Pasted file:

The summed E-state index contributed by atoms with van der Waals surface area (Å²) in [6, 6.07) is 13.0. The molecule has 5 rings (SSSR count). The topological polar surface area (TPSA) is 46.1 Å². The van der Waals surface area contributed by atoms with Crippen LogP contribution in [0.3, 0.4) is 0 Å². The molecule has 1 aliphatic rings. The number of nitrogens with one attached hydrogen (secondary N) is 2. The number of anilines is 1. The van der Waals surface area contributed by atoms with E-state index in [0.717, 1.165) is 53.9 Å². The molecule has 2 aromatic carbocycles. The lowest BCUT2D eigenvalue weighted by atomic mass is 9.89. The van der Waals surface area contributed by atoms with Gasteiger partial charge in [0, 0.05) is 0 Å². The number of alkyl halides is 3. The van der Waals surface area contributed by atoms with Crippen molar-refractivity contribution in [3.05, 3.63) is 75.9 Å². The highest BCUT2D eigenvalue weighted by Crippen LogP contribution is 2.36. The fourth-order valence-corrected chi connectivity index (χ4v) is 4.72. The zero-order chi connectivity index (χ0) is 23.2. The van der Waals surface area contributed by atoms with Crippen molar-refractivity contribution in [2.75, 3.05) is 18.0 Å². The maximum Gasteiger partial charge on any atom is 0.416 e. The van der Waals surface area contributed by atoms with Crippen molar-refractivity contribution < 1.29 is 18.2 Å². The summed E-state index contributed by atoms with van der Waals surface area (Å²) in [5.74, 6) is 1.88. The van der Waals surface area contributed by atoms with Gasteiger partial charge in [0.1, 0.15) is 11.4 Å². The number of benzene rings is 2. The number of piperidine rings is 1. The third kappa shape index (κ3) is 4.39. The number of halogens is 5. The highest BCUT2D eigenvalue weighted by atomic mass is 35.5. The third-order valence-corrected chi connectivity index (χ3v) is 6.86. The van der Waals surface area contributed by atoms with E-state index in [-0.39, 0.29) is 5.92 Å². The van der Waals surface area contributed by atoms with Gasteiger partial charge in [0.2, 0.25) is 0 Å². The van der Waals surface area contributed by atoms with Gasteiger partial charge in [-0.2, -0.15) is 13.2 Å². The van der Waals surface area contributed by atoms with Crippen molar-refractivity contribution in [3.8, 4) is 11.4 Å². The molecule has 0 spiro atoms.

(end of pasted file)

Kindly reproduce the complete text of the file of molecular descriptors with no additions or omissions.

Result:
The summed E-state index contributed by atoms with van der Waals surface area (Å²) in [6, 6.07) is 13.0. The molecule has 5 rings (SSSR count). The topological polar surface area (TPSA) is 46.1 Å². The van der Waals surface area contributed by atoms with Crippen LogP contribution in [0.3, 0.4) is 0 Å². The molecule has 1 aliphatic rings. The number of nitrogens with one attached hydrogen (secondary N) is 2. The number of anilines is 1. The van der Waals surface area contributed by atoms with E-state index in [0.717, 1.165) is 53.9 Å². The molecule has 2 aromatic carbocycles. The lowest BCUT2D eigenvalue weighted by atomic mass is 9.89. The van der Waals surface area contributed by atoms with Gasteiger partial charge in [0, 0.05) is 0 Å². The number of alkyl halides is 3. The van der Waals surface area contributed by atoms with Crippen molar-refractivity contribution in [3.05, 3.63) is 75.9 Å². The highest BCUT2D eigenvalue weighted by Crippen LogP contribution is 2.36. The fourth-order valence-corrected chi connectivity index (χ4v) is 4.72. The zero-order chi connectivity index (χ0) is 23.2. The van der Waals surface area contributed by atoms with Crippen molar-refractivity contribution in [2.75, 3.05) is 18.0 Å². The maximum Gasteiger partial charge on any atom is 0.416 e. The van der Waals surface area contributed by atoms with Crippen molar-refractivity contribution < 1.29 is 18.2 Å². The summed E-state index contributed by atoms with van der Waals surface area (Å²) in [5.74, 6) is 1.88. The van der Waals surface area contributed by atoms with Gasteiger partial charge in [0.1, 0.15) is 11.4 Å². The number of benzene rings is 2. The number of piperidine rings is 1. The third kappa shape index (κ3) is 4.39. The number of halogens is 5. The highest BCUT2D eigenvalue weighted by atomic mass is 35.5. The third-order valence-corrected chi connectivity index (χ3v) is 6.86. The van der Waals surface area contributed by atoms with E-state index in [-0.39, 0.29) is 5.92 Å². The van der Waals surface area contributed by atoms with Gasteiger partial charge in [0.2, 0.25) is 0 Å². The van der Waals surface area contributed by atoms with Gasteiger partial charge in [-0.2, -0.15) is 13.2 Å². The van der Waals surface area contributed by atoms with Crippen molar-refractivity contribution in [3.8, 4) is 11.4 Å². The molecule has 0 spiro atoms.